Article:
Several Chicago-area senior housing firms are taking adaptive reuse measures to preserve existing, sometimes historic, buildings and, thus, improve the neighborhood while offering new options for senior living.
In Chicago’s Norwood Park neighborhood, Kinzie Builders is repurposing a former convent to create a 72-unit senior living development called Amazing Grace. The facility, slated to be completed in the spring, will include both assisted living and memory care units as well as a suite of amenities inspired by upscale multifamily properties, including an onsite theater room, game room with simulated bowling, bistro serving coffee and snacks, art studio, beauty salon, fitness center, restored chapel for daily worship and a large multi-use event space with a stage, noted John Lifka, principal and general manager at Kinzie Builders.
“As an adaptive reuse project, Amazing Grace Senior Living was particularly gratifying, because we were able to transform the building for a purpose-driven use that is much needed in the community,” Lifka told the McKnight’s Business Daily. “The original owners, the Sisters of the Resurrection, were thrilled we were able to keep one of the most treasured features of the building, the chapel, with very limited remodeling required.”
Elsewhere, the Chicago-based Evergreen Real Estate Group has undertaken another adaptive reuse project on Chicago’s North Side with the development of the 193-unit Ravenswood Senior Living, slated to open in the spring or summer. The $81 million project will convert the former Ravenswood Hospital — which was built in 1974 and has been vacant since 2002 — into much needed affordable seniors housing.
“We are proud to say this is one of the first developments in the country to offer both independent living and supportive living for low-income seniors in a single location, allowing residents to age in place as their needs and lives change,” said David Block, director of development for Evergreen Real Estate Group. “This continuum-of-care approach, common in market-rate senior housing but less common among affordable properties, makes it possible for residents to transition into a new, yet familiar, home if and when they require assistance with daily tasks like bathing, dressing and making meals.”
Block added that although the former hospital is not an official historic structure, it is an important local landmark to the community; thus, Evergreen plans to revitalize and maintain much of the original structure. The facade of the former hospital will be cleaned and tuckpointed, and the brutalist facades will be enhanced with a large number of new windows.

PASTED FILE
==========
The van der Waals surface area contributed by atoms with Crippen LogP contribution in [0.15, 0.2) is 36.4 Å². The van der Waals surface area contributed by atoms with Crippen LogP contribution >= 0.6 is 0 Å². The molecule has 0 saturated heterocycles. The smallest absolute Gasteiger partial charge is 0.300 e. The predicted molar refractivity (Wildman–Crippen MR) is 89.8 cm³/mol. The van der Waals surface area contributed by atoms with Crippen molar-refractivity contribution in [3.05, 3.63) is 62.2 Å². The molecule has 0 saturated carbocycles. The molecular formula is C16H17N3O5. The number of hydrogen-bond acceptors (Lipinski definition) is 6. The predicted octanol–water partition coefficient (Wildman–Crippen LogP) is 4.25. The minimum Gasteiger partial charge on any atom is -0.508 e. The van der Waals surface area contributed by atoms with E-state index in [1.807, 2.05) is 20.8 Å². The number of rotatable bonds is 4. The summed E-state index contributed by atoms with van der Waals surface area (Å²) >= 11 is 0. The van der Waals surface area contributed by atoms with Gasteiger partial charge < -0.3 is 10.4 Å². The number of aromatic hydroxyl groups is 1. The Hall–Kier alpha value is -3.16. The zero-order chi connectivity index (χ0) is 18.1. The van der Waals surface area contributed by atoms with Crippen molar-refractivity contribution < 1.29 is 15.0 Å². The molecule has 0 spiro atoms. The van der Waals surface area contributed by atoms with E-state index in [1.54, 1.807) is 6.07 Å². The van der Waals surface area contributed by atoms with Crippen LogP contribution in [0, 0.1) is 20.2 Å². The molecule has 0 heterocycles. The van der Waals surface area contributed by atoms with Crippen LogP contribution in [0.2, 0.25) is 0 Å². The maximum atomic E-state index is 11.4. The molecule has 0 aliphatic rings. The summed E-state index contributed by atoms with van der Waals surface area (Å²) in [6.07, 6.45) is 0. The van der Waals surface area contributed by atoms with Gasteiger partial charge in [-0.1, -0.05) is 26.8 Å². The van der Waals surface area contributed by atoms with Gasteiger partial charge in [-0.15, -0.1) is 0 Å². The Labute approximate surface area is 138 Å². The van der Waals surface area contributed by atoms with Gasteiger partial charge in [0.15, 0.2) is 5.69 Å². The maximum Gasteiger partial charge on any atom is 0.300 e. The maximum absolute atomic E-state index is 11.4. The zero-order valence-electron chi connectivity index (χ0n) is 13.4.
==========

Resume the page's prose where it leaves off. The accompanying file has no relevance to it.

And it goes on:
Structural changes will include the addition of an elevator and staircase at the entrance of the independent living community to improve accessibility for residents and guests. Elevators inside the building will be modernized, and the entire building will be revamped to be converted to apartments, which will include new walls, HVAC and new kitchens and bathrooms.
Four years ago, Evergreen also completed the adaptive reuse of Aurora St. Charles Senior Living, a 60-unit independent living facility just east of downtown Aurora, IL, that provides affordable housing for low-income seniors. It is located in the former St. Charles Hospital, a historic Art Deco building that was designed by Wybe J. Van der Meer and completed in 1932.
The building had been vacant since 2010, the year it was named to the National Register of Historic Places. The $24 million redevelopment project created a mix of studio, one- and two-bedroom floor plans, and the community’s modern interiors showcase a number of the Art Deco structure’s original design features, including 9-foot ceilings throughout, oversized windows in each residence, and terrazzo and stone floors in common areas.
“Our Aurora St. Charles project is a great example of a hospital-to-senior housing conversion in which we repurposed a long-vacant structure that was a neighborhood landmark and transformed it into much-needed affordable senior housing,” Block told the McKnight’s Business Daily. “These types of projects require pulling together complex sources of financing as well as collaborating with a number of public and private partners, and we believe it can serve as a creative model for future senior housing development.”